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Documentary series tells story of wounded Glenville veteran


Documentary series tells story of wounded Glenville veteran

Jamel Daniels’ experience in Iraq as a member of the U.S. Marines and his long road to recovery from
Documentary series tells story of wounded Glenville veteran
Jamel Daniels, his wife, Audrey, and their sons, Finnegan, 16 months, and Sullivan, 5 months.

The combination of misfortune and a little bit of luck experienced by Jamel Daniels on his last day in Iraq left him a confused and troubled individual.

Now living in Glenville, happily married and the father of two, Daniels’ experience in Iraq as a member of the U.S. Marines and his long road to recovery from an improvised explosive device blast will be broadcast at 1 p.m. Sunday in “Jamel: Operation Honor,” part of the documentary series, “Wounded: The Battle Back Home,” being broadcast on MSNBC.

On Jan. 12, 2005, Daniels’ last scheduled day in Iraq, his unit stumbled upon an IED while on patrol. When the bomb went off, it killed three fellow Marines and destroyed Daniels’ left leg.

“It was my last day in the country, after eight months and 11 days in Iraq, and I was heading back to the States the next day,” said Daniels, who has lived in Glenville the past three years. “We were on our last patrol, on our way back to the base, about three miles out, and we got hit by a roadside bomb. It was unbelievable.”

Daniels slowly recovered from his injuries and was given a prosthetic leg that helps him get around pretty well these days, but a complete recovery meant tackling more than just physical issues.

“I did 13 months of physical rehabilitation and spent 11 months in a wheelchair,” said Daniels, a Queens native, “but it was a strange transition coming home, and I was denying that I had any kind of problem. I didn’t know that I had [post-traumatic stress disorder]. People would say to me, ‘You looked worried, you look stressed,’ but I didn’t want to admit that to myself.”

Daniels, who married the former Audrey Bush, a Scotia-Glenville High School graduate, on April 2, 2012, has seen a final version of the MSNBC film and gives it his approval.

“I watched it and thought they did a pretty good job the way they pieced it together,” said Daniels. “I thought it was interesting, so yes, I was very happy with it.”

The film describes much of Daniels’ life after he returned to this country. Along with the physical disability, Daniels said he had a case of “survival guilt” that added to his PTSD.

“I wanted to serve my country, and if I was going to get into it I wanted to serve with the best, the Marines,” said Daniels. “When I came back to Manhattan, I just didn’t know what to do with myself. When you’re in the hospital, you’re with a bunch of other vets who are missing arms and legs, and you feel like you can lean on their shoulder and ask them, ‘I have this problem. How do you deal with it?’ But then when you come home, there’s nobody like that. You feel like you’re all alone.”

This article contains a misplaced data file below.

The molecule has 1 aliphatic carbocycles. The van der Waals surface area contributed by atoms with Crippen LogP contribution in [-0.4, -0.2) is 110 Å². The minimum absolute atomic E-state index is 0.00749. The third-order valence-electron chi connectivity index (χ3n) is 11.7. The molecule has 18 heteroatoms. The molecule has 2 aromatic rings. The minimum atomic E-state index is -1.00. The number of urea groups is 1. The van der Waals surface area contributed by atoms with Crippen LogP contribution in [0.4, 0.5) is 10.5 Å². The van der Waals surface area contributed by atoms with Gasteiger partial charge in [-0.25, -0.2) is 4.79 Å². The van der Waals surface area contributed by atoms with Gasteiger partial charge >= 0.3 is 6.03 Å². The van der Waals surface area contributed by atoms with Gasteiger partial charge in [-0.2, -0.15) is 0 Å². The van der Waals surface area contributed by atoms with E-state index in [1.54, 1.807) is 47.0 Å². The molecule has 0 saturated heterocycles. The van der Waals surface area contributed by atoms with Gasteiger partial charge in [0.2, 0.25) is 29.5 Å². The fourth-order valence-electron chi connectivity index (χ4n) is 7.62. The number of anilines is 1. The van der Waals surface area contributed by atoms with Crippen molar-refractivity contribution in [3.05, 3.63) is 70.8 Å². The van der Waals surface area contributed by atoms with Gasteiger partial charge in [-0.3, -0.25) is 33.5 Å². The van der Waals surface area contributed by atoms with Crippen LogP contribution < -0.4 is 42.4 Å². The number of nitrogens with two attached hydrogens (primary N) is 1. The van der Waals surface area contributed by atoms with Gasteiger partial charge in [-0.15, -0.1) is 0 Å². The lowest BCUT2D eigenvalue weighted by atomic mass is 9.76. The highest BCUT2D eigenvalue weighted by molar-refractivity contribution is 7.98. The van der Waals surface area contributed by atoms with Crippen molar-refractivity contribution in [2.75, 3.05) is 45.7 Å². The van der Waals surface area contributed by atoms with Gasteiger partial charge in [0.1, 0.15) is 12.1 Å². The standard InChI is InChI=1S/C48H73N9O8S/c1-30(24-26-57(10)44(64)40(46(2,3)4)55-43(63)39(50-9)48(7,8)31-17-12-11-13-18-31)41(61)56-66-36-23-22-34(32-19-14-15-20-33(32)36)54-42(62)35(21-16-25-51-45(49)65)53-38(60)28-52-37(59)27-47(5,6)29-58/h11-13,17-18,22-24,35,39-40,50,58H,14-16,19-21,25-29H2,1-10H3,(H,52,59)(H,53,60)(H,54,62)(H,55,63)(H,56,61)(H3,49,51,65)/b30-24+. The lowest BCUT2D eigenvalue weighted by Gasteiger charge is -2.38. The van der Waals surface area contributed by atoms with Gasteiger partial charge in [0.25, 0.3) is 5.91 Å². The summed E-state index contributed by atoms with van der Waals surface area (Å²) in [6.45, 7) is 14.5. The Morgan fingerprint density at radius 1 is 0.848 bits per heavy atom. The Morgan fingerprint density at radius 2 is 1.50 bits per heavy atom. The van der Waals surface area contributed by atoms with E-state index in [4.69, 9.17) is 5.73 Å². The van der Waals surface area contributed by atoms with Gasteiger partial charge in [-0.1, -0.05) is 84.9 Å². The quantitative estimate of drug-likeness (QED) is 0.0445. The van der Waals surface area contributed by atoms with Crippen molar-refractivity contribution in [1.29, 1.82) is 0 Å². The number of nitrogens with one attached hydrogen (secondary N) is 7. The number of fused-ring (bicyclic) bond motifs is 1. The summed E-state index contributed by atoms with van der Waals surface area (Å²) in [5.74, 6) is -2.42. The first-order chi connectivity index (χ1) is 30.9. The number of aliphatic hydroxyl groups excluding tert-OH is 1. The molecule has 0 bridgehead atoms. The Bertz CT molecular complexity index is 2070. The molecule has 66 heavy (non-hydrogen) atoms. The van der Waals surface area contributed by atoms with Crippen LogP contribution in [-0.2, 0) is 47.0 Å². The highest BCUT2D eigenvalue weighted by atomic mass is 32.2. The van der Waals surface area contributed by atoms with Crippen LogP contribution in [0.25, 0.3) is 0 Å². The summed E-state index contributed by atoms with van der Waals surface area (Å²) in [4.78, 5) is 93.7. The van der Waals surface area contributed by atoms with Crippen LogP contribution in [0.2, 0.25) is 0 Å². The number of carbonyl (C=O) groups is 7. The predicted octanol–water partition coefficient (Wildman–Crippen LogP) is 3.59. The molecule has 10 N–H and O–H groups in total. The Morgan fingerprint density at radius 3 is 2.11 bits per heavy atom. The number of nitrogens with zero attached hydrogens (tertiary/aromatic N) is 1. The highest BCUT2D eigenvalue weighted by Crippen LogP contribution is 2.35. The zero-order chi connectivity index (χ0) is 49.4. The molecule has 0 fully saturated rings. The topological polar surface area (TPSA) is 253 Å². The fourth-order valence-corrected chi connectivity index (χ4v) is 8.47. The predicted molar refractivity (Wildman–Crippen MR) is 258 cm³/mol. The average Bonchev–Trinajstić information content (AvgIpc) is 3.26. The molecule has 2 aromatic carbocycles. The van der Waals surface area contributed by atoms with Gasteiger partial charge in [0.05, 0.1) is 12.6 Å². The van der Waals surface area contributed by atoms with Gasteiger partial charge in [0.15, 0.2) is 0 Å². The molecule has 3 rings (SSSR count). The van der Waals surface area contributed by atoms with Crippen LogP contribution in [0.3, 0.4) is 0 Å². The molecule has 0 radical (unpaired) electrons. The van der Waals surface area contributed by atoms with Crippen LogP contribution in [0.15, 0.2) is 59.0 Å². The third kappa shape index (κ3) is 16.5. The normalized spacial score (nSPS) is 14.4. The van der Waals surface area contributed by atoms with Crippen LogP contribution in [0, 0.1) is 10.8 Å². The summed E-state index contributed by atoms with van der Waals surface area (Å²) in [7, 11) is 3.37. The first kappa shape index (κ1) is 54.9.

Daniels nearly hit rock bottom before he started getting involved in the Wounded Warrior Project, a nonprofit veterans organization with a mission to “honor and empower wounded warriors” of the United States Armed Forces, as well as provide services and programs for family members.

“I finally got to the breaking point where I said, ‘This just doesn’t feel right, I have to get myself together,’ ” said Daniels. “I was homeless, I was drinking and taking medication. That’s the way I dealt with it. I’d drink alcohol and then take advantage of my medication. Then, I started going to counseling with the Wounded Warriors Project, and it was the best thing I ever did. It opened so many doors for me.”

Now 35, Daniels works as a studio mechanic in New York City, building television and film sets part of the week before returning to Glenville to be a stay-at-home dad for his two sons, Finnegan, 16 months, and Sullivan, 5 months.

“I have a wonderful wife, two great kids, and I have to say I also have two great in-laws,” said Daniels, referring to his wife’s parents, Warren and Claudia Bush, owners of Oliver’s Restaurant in Glenville. “Without them, I wouldn’t be where I am.”

While Daniels feels his life is on firm footing these days, there are still daily reminders of his earlier troubles.

“We don’t live too far from the Stratton Air [National Guard] Base, and sometimes one of those C-130s will fly over and trigger a little something in me,” said Daniels, “but it’s nothing crazy. I know how to deal with things now.”

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